3. Neither Rademacher's allocution** of his actions in his plea nor the elements of official misconduct preclusively established that the acts alleged in the 42 USC 1983 complaint occurred while Rademacher was acting outside the scope of his employment or that the injuries or damages allegedly sustained by Williams were the result of Rademacher's intentional wrongdoing.

The Appellate Division said that Rademacher, "[i]n allocuting to this crime," did little more than recite the elements of official misconduct, adding only that "he committed the unauthorized act on August 9, 2011 in Wyoming County while employed by the Department of Corrections and Community Supervision."

However, said the court, assuming, as the Law Department contended, that the commission of an unauthorized act for purposes of an official misconduct conviction falls outside the scope of employment and constitutes intentional wrongdoing, Rademacher's plea allocution did not particularize the unauthorized act that he committed or otherwise include admissions to any of the conduct alleged in the civil complaint in the Williams action.

Accordingly, the Appellate Division held that it could not conclude, as a matter of law, "that there is no possible factual or legal basis on which the state may eventually be obligated to indemnify [Rademacher]." This, said the court, is because the state must defend the entire action "[i]f any of the claims against [its employee] arguably arise from covered events."

N.B. In the event a public officer or employee in a defendant in a criminal action, §19.2.(a) of the Public Officers Law provides, in pertinent part, that "it shall be the duty of the state to pay reasonable attorneys' fees and litigation expenses incurred by or on behalf of an employee in his or her defense of a criminal proceeding in a state or federal court arising out of any act which occurred while such employee was acting within the scope of his [or her] public employment or duties upon his [or her] acquittal or upon the dismissal of the criminal charges against him [or her] or reasonable attorneys' fees incurred in connection with an appearance before a grand jury which returns no true bill against the employee where such appearance was required as a result of any act which occurred while such employee was acting within the scope of his [or her] public employment or duties unless such appearance occurs in the normal course of the public employment or duties of such employee.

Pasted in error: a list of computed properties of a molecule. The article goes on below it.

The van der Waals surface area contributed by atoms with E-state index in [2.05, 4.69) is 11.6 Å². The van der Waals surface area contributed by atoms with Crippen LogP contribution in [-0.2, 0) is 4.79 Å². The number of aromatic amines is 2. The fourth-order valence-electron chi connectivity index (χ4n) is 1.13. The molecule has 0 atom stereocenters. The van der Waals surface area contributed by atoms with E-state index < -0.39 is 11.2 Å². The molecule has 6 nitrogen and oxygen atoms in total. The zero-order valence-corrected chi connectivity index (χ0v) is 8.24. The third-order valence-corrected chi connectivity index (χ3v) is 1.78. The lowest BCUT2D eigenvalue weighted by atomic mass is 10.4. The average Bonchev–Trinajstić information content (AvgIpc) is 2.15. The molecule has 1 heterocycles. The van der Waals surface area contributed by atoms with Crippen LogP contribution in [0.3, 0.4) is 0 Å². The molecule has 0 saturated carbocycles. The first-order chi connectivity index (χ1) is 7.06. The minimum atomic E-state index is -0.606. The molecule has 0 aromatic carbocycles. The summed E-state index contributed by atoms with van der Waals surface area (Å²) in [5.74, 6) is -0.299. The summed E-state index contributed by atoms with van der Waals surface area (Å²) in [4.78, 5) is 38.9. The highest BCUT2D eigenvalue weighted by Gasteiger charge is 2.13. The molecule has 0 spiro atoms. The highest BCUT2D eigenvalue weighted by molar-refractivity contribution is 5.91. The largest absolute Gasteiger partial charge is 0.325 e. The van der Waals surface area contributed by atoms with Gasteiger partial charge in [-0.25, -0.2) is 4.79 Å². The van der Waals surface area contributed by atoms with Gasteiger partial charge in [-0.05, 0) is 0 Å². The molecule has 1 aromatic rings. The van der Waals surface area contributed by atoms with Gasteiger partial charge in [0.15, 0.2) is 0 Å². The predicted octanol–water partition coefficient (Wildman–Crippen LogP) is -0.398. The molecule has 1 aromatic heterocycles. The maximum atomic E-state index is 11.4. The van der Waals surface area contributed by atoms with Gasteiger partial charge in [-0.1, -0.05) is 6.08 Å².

It should also be noted that although not every employee is a public officer, all public officers are public employees.

* With the exception of the name of the Petitioner in Swack v Schneiderman, the facts and procedural history in the Swack v SchneidermanCPLR Article 78 proceeding are indistinguishable from those in Rademacher v Schneiderman.

** An allocution is a formal statement made to the court by the defendant who has been found guilty prior to being sentenced. An accused who had pleaded guilty to a criminal  charge or who had pleaded nolo contentere is deemed to "having been found guilty" of that criminal charge. However, although  a plea of nolo contendere has the same immediate effect as a guilty plea, it cannot be used against the individual in another cause of action.

TheRademacher decision is posted on the Internet at:

The Swack decision is posted on the Internet at:


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New York Public Personnel Law Blog Editor Harvey Randall served as Principal Attorney, New York State Department of Civil Service; Director of Personnel, SUNY Central Administration; Director of Research, Governor’s Office of Employee Relations; and Staff Judge Advocate General, New York Guard. Consistent with the Declaration of Principles jointly adopted by a Committee of the American Bar Association and a Committee of Publishers and Associations, the material posted to this blog is presented with the understanding that neither the publisher nor members of the NYPPL staff are providing legal advice to the reader and in the event legal or other expert assistance is needed, the reader is urged to seek such advice from a knowledgeable professional.